Cooper RA, Leslie MH, Knight D, Detweiler DK (1980) Red cell cholesterol enrichment and spur cell anemia in dogs fed a cholesterol-enriched, atherogenic diet. J Lipid Res 21:1082PubMedGoogle Scholar
  8. 8.
    Cooper RA, Leslie MH, Fischkoff S, Shinitzky M, Shattil S (1978) Factors influencing the lipid composition and fluidity of red cell membranes in vitro: production of red cells possessing more than two cholesterols per phospholipid. Biochemistry 17:2CrossRefGoogle Scholar
  9. 9.
    Dawson G, Sweeley CC (1970) In vivo studies on glycosphingolipid on metabolism in porcine blood. J Biol Chem 245:2Google Scholar
  10. 10.
    Dodge JT, Phillips GB (1966) Autoxidation as a cause of altered lipid distribution in extracts from human red cells. J Lipid Res 7:387PubMedGoogle Scholar
  11. 11.
    Dodge J, Phillips GB (1967) Composition of phospholipids and of phospholipid fatty acids and aldehydes in human red cells. J Lipid Res 8:667PubMedGoogle Scholar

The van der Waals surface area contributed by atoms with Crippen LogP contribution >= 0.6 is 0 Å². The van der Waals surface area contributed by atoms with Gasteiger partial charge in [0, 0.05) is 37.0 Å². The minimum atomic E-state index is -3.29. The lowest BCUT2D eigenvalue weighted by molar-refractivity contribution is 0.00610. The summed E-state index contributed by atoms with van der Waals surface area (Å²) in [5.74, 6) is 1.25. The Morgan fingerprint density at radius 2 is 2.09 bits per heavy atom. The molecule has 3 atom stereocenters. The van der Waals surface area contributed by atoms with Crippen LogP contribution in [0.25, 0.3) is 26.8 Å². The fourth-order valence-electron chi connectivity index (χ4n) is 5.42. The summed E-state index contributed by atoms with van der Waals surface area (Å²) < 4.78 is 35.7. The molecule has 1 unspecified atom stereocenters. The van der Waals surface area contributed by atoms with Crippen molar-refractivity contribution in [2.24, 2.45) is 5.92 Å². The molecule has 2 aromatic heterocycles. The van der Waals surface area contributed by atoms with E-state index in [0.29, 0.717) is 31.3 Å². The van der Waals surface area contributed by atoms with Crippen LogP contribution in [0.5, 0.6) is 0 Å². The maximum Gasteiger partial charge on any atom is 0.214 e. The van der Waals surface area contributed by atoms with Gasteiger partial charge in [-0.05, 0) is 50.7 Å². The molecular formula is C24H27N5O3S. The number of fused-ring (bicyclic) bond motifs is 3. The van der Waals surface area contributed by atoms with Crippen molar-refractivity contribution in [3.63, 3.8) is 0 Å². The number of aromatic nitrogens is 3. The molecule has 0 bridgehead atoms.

12. 12.
    Duhamel G, Forgez P, Nalpas B, Berthelot P, Chapman MJ (1983) Spur cells in patients with alcoholic liver cirrhosis are associated with reduced plasma levels of apoA-II, HDL3, and LDL. J Lipid Res 24:1612PubMedGoogle Scholar
  13. 13.
    Fisher KA (1976) Analysis of membrane halves: cholesterol. Proc Natl Acad Sci USA 73:173PubMedCrossRefGoogle Scholar
  14. 14.
    Glomset JA, Norum KR, Gjone E (1983) Familial lecithinxholesterol acyltransferase deficiency. In: Stanburry JB, Wyngaarden JB, Fredrickson DS, Goldstein JL, Brown MS (eds) The metabolic basis of inherited disease. McGraw-Hill Book Company, New York, p 643Google Scholar
  15. 15.
    Heckers H, Melcher FW, Schloeder U (1977) SP 2340 in the glass capillary chromatography of fatty acid methyl esters. J Chromatogr 136:311PubMedCrossRefGoogle Scholar
  16. 16.
    Herbert PN, Assmann G, Gotto AM, Fredrickson DS (1983) Familial lipoprotein deficiency: abetalipoproteinemia, hypobetalipoproteinemia, and Tangier disease. In: Stanburry JB, Wyngaarden JB, Fredrickson DS, Goldstein JL, Brown MS (eds) The metabolic basis of inherited disease. McGraw-Hill Book Company, New York, p 589Google Scholar
  17. 17.
    Johnsson R (1978) Red cell membrane proteins and lipids in spherocytosis. Scand J Haematol 20:341PubMedCrossRefGoogle Scholar
  18. 18.
    Kahlenberg A, Walker C, Rohrlick R (1974) Evidence for an asymmetric distribution of phospholipids in the human erythrocyte membrane. Can J Biochem 52:289Google Scholar